Schroders Quickview: China stimulus rolled out as growth stalls

China's cut to Banks' reserve requirement ratio signals growth concerns after a weak first quarter, but should not be read as “Chinese QE” or an attempt to weaken the currency and we expect more rate cuts to come in 2015.

20 April 2015

Craig Botham

Craig Botham

Emerging Markets Economist

China cuts Banks' reserve requirement ratio

A data-heavy week in China was capped at the weekend by a larger-than-expected 100 basis points cut to the reserve requirement ratio (RRR).

What does the rate cut mean in real terms?

The RRR move should inject roughly 1.2 trillion renminbi into the system, boosting bank profitability and lowering corporate and government borrowing costs.

How will the rate cut impact growth?

The cut is growth positive, but so far not out of line with our expectations.

Though we had forecast 100 basis points (bps) of cuts this year, our expectations had been for a pair of 50 bps cuts rather than a single larger move.

Sequential growth should receive a boost from the RRR cut, but base effects will mean it is a struggle for the Q2 year-on-year number to post a significant improvement.

We expect interest rate cuts this quarter, followed by one more RRR cut around Q3, as the authorities continue to target growth stabilisation.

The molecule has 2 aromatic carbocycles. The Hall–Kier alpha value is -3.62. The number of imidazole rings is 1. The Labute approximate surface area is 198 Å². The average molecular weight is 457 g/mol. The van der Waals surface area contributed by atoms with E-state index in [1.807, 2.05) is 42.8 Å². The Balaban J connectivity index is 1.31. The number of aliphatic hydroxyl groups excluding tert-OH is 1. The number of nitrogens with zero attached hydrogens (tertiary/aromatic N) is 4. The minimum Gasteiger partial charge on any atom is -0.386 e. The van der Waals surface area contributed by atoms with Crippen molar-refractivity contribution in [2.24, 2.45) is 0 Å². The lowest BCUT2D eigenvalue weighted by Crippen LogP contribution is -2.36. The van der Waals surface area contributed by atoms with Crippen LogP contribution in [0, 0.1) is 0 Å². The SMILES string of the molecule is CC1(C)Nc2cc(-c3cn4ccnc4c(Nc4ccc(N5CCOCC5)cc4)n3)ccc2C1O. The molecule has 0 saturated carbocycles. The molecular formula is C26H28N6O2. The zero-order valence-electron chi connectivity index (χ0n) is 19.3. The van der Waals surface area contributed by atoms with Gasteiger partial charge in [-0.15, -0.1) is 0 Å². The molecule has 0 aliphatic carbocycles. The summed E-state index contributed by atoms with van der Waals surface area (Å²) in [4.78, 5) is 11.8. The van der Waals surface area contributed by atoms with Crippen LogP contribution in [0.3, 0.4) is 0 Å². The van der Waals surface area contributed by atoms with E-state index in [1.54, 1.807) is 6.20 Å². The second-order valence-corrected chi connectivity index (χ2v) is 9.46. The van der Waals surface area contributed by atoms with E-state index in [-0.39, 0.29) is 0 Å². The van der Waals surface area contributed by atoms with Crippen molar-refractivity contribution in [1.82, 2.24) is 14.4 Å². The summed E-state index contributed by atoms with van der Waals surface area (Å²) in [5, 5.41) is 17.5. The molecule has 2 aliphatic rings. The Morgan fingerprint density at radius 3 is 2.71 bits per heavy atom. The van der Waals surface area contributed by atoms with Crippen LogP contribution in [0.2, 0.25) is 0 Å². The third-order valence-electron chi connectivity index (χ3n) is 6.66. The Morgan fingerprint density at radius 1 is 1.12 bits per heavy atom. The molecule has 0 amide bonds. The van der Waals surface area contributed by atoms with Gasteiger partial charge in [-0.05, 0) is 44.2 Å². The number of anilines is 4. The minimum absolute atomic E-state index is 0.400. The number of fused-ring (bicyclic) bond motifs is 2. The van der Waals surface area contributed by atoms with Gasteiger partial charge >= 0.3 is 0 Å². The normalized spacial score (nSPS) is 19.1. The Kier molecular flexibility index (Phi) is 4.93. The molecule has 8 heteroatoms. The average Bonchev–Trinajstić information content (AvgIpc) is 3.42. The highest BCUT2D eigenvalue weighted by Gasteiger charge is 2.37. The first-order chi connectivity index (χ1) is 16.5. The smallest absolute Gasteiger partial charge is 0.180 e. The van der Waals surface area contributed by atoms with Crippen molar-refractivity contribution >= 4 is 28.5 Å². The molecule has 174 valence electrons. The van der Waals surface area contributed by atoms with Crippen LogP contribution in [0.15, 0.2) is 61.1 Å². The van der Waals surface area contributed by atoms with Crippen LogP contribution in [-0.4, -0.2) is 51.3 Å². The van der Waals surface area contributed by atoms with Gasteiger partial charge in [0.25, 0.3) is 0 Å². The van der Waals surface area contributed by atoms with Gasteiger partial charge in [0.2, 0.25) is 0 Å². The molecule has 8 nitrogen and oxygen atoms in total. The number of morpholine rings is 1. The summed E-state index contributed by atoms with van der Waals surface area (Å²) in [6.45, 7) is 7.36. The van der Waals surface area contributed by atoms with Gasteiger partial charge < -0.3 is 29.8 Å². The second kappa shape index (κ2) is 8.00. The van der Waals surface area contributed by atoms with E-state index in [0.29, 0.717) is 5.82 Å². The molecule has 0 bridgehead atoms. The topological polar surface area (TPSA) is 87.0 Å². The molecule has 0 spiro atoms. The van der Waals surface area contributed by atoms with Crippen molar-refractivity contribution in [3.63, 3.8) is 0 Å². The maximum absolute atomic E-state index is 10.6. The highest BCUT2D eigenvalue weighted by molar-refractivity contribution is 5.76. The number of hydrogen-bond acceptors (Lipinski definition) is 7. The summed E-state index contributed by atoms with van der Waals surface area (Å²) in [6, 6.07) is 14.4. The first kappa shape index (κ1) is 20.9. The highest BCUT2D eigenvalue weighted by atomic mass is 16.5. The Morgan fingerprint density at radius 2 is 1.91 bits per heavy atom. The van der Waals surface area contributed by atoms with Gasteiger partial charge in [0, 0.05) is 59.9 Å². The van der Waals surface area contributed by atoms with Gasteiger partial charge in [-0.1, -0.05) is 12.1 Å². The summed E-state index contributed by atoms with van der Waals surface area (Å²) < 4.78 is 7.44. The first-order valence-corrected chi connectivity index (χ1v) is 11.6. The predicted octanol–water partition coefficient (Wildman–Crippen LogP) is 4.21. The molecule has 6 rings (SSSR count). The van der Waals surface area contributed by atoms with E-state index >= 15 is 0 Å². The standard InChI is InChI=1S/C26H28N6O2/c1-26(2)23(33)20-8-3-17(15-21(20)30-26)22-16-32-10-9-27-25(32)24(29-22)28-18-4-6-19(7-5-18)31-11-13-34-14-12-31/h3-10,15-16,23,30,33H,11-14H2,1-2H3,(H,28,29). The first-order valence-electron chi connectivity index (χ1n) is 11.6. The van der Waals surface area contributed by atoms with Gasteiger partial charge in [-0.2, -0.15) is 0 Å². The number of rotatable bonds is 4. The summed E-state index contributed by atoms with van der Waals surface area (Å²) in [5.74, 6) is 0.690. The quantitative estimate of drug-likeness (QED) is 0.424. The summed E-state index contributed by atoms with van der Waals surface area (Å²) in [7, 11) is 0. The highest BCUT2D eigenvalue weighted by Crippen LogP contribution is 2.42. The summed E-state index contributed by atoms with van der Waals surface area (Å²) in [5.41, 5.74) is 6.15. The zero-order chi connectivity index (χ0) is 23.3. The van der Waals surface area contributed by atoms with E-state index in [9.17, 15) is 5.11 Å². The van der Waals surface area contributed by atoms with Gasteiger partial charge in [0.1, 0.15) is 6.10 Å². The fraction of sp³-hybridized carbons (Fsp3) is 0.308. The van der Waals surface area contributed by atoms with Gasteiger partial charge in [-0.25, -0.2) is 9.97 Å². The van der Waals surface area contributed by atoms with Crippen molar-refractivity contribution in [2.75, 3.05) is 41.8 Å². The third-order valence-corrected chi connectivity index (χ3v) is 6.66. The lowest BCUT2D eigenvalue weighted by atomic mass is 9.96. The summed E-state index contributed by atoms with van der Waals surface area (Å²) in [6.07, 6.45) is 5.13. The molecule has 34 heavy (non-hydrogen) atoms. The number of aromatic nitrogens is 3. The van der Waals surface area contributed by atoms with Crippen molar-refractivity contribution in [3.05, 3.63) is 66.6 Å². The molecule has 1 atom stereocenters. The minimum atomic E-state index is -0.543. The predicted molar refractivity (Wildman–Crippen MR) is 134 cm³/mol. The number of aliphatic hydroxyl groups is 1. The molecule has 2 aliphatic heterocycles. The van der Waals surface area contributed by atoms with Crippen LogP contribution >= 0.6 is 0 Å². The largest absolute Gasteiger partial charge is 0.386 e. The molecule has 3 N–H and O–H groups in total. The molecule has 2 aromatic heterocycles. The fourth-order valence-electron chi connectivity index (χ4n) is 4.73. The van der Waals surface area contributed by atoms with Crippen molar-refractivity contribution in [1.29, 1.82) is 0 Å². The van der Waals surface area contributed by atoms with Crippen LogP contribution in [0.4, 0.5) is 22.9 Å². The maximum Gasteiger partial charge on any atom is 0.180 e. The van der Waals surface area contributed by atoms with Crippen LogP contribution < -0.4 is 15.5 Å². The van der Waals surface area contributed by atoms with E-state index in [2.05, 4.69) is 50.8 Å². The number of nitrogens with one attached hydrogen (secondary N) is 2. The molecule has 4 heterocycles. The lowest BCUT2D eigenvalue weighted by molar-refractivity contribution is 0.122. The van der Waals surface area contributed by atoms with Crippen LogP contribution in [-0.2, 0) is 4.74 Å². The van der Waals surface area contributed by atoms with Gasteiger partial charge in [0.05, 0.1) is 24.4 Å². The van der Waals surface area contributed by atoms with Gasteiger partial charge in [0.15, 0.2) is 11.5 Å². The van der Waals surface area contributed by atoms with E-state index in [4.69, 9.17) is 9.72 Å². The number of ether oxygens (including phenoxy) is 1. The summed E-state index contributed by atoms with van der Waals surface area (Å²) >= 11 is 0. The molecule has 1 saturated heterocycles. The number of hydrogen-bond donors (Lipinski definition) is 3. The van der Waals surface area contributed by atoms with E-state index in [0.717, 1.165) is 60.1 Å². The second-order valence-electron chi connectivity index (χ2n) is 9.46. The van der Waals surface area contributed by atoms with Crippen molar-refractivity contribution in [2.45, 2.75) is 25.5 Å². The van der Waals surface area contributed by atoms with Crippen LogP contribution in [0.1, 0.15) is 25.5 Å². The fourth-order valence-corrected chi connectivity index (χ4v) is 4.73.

What the cut tells us about previous China growth data

First quarter growth may have been weaker than the officially reported number; our China growth tracker pointed to an especially sharp fall in March, slipping from around 7% to 6.2%, year-on-year.

While we do not subscribe to the view espoused in some quarters that growth was 3 to 4% - based on the partial perspective of the economy provided by the Li Keqiang index – growth was likely weaker than reported and heading rapidly downhill.

Rate cut to compliment fiscal policy

To us this seems a move aimed at supporting and complementing fiscal policy this year.

Fiscal reform has seen local government fiscal efforts stall, and this provision of liquidity will help create demand for the 1 trillion renminbi in local government bonds set to be issued this year.

It will also provide funds for the planned infrastructure stimulus, largely the domain of state-owned enterprises and local governments.


  • Asia ex Japan
  • Emerging Markets
  • Craig Botham
  • Inflation
  • Growth
  • Monetary Policy
  • China
  • GDP

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